... condition of climate or other environment, and it is realized that in the early stage of his existence his time was occupied for a long period in hunting and fishing, and that from this practice he entered the pastoral life to continue, to a certain extent, his wanderings, it is evident that there is sufficient opportunity for the development of independent characteristics. Also the effects of sun and storm, of climate and other environments have a great influence in the slow changes of the race which have taken place. The change in racial traits is ...
— History of Human Society • Frank W. Blackmar

... did not finish his education at the university of Cambridge, it is evident from the testimony of Sir Alton Cohain, his intimate friend, who mentions him in his Choice Poems of several Sorts, that he was for some time a student at Oxford; however, he is not taken notice of by Wood, who has commemorated the most part of the writers who ...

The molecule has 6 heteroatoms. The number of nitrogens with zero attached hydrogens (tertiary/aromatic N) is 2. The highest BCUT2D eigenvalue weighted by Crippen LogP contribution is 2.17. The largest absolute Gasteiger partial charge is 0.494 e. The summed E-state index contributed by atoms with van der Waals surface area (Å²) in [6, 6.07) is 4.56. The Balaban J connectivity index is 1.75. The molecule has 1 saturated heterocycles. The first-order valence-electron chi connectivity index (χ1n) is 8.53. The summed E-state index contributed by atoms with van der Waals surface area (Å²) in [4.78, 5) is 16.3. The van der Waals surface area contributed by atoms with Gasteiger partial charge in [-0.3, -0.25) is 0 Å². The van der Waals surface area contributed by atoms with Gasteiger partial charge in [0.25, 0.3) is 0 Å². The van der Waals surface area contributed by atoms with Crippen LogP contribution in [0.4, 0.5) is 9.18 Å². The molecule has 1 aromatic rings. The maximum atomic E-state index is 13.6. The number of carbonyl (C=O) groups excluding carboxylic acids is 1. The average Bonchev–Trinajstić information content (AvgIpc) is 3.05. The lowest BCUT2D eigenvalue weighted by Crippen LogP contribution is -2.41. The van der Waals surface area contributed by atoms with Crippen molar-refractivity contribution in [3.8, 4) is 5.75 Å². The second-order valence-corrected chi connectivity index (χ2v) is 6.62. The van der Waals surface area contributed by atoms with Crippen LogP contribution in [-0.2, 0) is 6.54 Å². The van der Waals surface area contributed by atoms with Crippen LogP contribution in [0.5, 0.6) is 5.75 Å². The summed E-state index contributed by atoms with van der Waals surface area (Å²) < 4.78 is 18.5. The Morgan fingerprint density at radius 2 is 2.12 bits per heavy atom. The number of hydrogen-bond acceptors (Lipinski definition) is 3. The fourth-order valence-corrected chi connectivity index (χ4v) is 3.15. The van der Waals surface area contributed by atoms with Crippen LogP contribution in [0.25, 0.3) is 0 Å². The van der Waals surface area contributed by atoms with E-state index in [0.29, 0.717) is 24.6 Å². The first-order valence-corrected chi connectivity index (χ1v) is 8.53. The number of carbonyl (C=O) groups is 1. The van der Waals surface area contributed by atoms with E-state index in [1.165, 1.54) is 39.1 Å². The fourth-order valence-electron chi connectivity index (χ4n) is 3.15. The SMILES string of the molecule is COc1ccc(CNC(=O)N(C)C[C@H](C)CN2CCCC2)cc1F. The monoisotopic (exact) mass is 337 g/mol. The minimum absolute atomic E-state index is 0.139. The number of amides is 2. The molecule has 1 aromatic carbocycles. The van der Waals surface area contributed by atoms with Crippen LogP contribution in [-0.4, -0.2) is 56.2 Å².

— The Lives of the Poets of Great Britain and Ireland (1753) - Volume I. • Theophilus Cibber

... construed the saying literally, and remarked that if the sick man was sleeping it would be well with him. Jesus set them right. "Lazarus is dead," He said, and added, "And I am glad for your sakes that I was not there, to the intent ye may believe; nevertheless let us go unto him." It is evident that Jesus had already decided to restore Lazarus to life; and, as we shall see, the miracle was to be a testimony of our Lord's Messiahship, convincing to all who would accept it. A return to Judea at that time was viewed by at least ...